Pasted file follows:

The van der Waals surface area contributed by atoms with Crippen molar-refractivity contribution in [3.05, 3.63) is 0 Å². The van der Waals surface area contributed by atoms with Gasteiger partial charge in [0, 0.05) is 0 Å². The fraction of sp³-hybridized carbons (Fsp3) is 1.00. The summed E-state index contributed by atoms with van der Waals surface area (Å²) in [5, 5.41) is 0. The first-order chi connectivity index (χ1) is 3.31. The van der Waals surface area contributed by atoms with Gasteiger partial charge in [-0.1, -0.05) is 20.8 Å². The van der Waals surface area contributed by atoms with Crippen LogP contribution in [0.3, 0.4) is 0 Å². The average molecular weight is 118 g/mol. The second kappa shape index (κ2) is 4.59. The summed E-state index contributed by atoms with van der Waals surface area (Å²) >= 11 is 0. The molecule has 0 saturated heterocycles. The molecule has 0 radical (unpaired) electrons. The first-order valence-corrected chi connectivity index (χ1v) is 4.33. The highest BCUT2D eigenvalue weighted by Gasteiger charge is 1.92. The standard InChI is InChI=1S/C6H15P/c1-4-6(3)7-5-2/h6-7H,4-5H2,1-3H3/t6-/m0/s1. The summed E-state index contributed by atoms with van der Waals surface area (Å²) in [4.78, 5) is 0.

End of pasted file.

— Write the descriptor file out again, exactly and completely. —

The van der Waals surface area contributed by atoms with Crippen molar-refractivity contribution in [3.05, 3.63) is 0 Å². The van der Waals surface area contributed by atoms with Gasteiger partial charge in [0, 0.05) is 0 Å². The fraction of sp³-hybridized carbons (Fsp3) is 1.00. The summed E-state index contributed by atoms with van der Waals surface area (Å²) in [5, 5.41) is 0. The first-order chi connectivity index (χ1) is 3.31. The van der Waals surface area contributed by atoms with Gasteiger partial charge in [-0.1, -0.05) is 20.8 Å². The van der Waals surface area contributed by atoms with Crippen LogP contribution in [0.3, 0.4) is 0 Å². The average molecular weight is 118 g/mol. The second kappa shape index (κ2) is 4.59. The summed E-state index contributed by atoms with van der Waals surface area (Å²) >= 11 is 0. The molecule has 0 saturated heterocycles. The molecule has 0 radical (unpaired) electrons. The first-order valence-corrected chi connectivity index (χ1v) is 4.33. The highest BCUT2D eigenvalue weighted by Gasteiger charge is 1.92. The standard InChI is InChI=1S/C6H15P/c1-4-6(3)7-5-2/h6-7H,4-5H2,1-3H3/t6-/m0/s1. The summed E-state index contributed by atoms with van der Waals surface area (Å²) in [4.78, 5) is 0.